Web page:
Economics: Carbon Tax

The government’s carbon hatchling has began and the public opinion is taking its stand against the added cost of living. The main point of the tax is to ensure that polluters feel the pinch so that households and firms will adapt lifestyle choices.


However, let us splice this up abit.

1. Since the carbon tax is to allow consumers to feel the pinch, so that they may hopefully reduce the usage of emission technologies, should there not be alternatives first?
For example, if you have a rural dweller and he/she requires a vehicle to travel to transport goods into town on a regular basis;
And no assume that this rural dweller abides by the notion of this tax in that they reduce usage of their vehicle;
What alternative do they have to transport their goods into town? Where are the trains? Large transport companies may be an unsound financial option.

Hence, if the government wants to put a tax, the country’s infrastructure must provide its occupants with alternatives. This tax will not only increase living expenses, it will have ripple effects beyond any tangible accountability.

2. Another goal is to ensure that the global carbon emissions is reduce. And we all know that Australia has one of the biggest coal deposits in the world and Australia supplies the world with numerous amounts of resources.
The government claims that they should do their part as a global society to stop carbon emissions; so why not cap exports of certain resources to the biggest polluters in the world? If their resources to pollute are cut, will that not also not serve the same purpose?
For example, if China, of if the world’s biggest polluters, is capped supply of resources, they will be unable to pollute as much. In a sense, isn’t that a way of Australia helping globally?

3. The ETS is a great theoretical scheme, however, has the theory been fixed for market failures and market externalities? Would it not be possible for the big companies to purchase all the permits and thus monopolize the industries?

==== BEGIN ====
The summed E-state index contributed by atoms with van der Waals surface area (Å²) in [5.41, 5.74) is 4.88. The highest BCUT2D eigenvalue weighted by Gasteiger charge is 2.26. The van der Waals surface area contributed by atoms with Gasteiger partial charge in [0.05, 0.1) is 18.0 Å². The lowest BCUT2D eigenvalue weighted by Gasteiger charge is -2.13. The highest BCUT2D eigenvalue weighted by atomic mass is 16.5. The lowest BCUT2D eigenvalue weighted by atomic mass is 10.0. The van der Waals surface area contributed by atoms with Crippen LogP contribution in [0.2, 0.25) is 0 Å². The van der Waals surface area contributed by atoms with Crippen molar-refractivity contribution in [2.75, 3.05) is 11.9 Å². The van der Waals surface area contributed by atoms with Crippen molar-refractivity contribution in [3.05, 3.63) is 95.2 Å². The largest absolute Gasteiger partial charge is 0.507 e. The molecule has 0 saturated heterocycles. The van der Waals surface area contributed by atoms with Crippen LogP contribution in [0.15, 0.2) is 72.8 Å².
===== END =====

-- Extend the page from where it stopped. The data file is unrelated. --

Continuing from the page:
The government may step in to stop that, but MNCs will just produce below marginal cost for a period of time and run smaller companies out of business.

A neoclassical model is just here, however to what extent does either school of thought have jurisdiction is unclear.


Information. Interactions. Conditioning. Prediction. Intelligence

Intelligence has a wide spectrum of definitions.

Wikipedia defines it as:
Intelligence has been defined in different ways, including the abilities for abstract thought, understanding, communication, reasoning, learning, planning, emotional intelligence and problem solving.


The depth of how one considers another as intelligent is a subjective matter to which it is subjected to previous experiences and social conditioning.

If one believes the existence of ‘intelligent beings’ outside this world, one must consider the meaning of that term. It may constitute an entity that has one similar attribute that is unique to humans, our conscience and our ability to be aware of it.

A TED talk has subjected me to understand that intelligence is highly related to prediction.
So, what does prediction mean?

Let’s say a scientist; has a theory and creates a thesis to test, that scientist then tests his/her thesis and if it were to be as predicted, that scientist would be explicitly rewarded with something and be referred to as intelligent.

What about a financier? One may put money into a industry because they believe that prices will rise, thus again making a decision for a predicted outcome.

But what makes a prediction happen? I believe only gifted people are born with this skill, the rest of us rely on interactions. Interactions that creates experiences and a level of conditioning of what may or may not occur next. And thus a prediction.

One will interact with their environment and carry out an action, and that action will have a positive , negative or neutral response. Thus that person will use experiences gained from that response to make any future decisions.

But if we take it another step further, that actually really does not lead to prediction. Prediction entails the ability for a person to ‘connect the dots’ of other people’s experiences and predict an outcome that will suit towards one’s own advantage.

So, would you consider yourself intelligent?

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